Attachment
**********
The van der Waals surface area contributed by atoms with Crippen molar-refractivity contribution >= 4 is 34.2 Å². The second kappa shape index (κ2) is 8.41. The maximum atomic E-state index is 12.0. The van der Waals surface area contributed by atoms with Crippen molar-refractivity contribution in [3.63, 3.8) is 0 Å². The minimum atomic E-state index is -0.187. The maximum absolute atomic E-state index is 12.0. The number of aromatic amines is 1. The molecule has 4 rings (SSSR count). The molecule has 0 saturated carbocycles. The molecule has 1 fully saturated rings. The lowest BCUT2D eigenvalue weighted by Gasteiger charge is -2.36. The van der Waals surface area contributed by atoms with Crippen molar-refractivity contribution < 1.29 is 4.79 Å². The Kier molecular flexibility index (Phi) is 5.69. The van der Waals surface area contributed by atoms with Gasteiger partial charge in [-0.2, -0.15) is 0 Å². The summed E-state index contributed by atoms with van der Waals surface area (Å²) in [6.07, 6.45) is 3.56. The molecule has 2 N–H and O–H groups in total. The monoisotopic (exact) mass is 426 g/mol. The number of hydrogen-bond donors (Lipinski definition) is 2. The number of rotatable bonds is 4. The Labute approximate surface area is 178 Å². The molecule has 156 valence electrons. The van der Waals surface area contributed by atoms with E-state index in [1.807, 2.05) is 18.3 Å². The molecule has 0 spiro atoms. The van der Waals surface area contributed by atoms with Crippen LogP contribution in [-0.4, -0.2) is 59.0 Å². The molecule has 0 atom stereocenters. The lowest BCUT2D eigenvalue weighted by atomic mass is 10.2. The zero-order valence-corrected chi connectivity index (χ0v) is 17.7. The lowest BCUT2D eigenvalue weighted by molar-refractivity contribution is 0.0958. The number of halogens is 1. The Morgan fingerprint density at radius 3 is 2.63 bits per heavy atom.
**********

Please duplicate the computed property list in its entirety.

The van der Waals surface area contributed by atoms with Crippen molar-refractivity contribution >= 4 is 34.2 Å². The second kappa shape index (κ2) is 8.41. The maximum atomic E-state index is 12.0. The van der Waals surface area contributed by atoms with Crippen molar-refractivity contribution in [3.63, 3.8) is 0 Å². The minimum atomic E-state index is -0.187. The maximum absolute atomic E-state index is 12.0. The number of aromatic amines is 1. The molecule has 4 rings (SSSR count). The molecule has 0 saturated carbocycles. The molecule has 1 fully saturated rings. The lowest BCUT2D eigenvalue weighted by Gasteiger charge is -2.36. The van der Waals surface area contributed by atoms with Crippen molar-refractivity contribution < 1.29 is 4.79 Å². The Kier molecular flexibility index (Phi) is 5.69. The van der Waals surface area contributed by atoms with Gasteiger partial charge in [-0.2, -0.15) is 0 Å². The summed E-state index contributed by atoms with van der Waals surface area (Å²) in [6.07, 6.45) is 3.56. The molecule has 2 N–H and O–H groups in total. The monoisotopic (exact) mass is 426 g/mol. The number of hydrogen-bond donors (Lipinski definition) is 2. The number of rotatable bonds is 4. The Labute approximate surface area is 178 Å². The molecule has 156 valence electrons. The van der Waals surface area contributed by atoms with E-state index in [1.807, 2.05) is 18.3 Å². The molecule has 0 spiro atoms. The van der Waals surface area contributed by atoms with Crippen LogP contribution in [-0.4, -0.2) is 59.0 Å². The molecule has 0 atom stereocenters. The lowest BCUT2D eigenvalue weighted by atomic mass is 10.2. The zero-order valence-corrected chi connectivity index (χ0v) is 17.7. The lowest BCUT2D eigenvalue weighted by molar-refractivity contribution is 0.0958. The number of halogens is 1. The Morgan fingerprint density at radius 3 is 2.63 bits per heavy atom.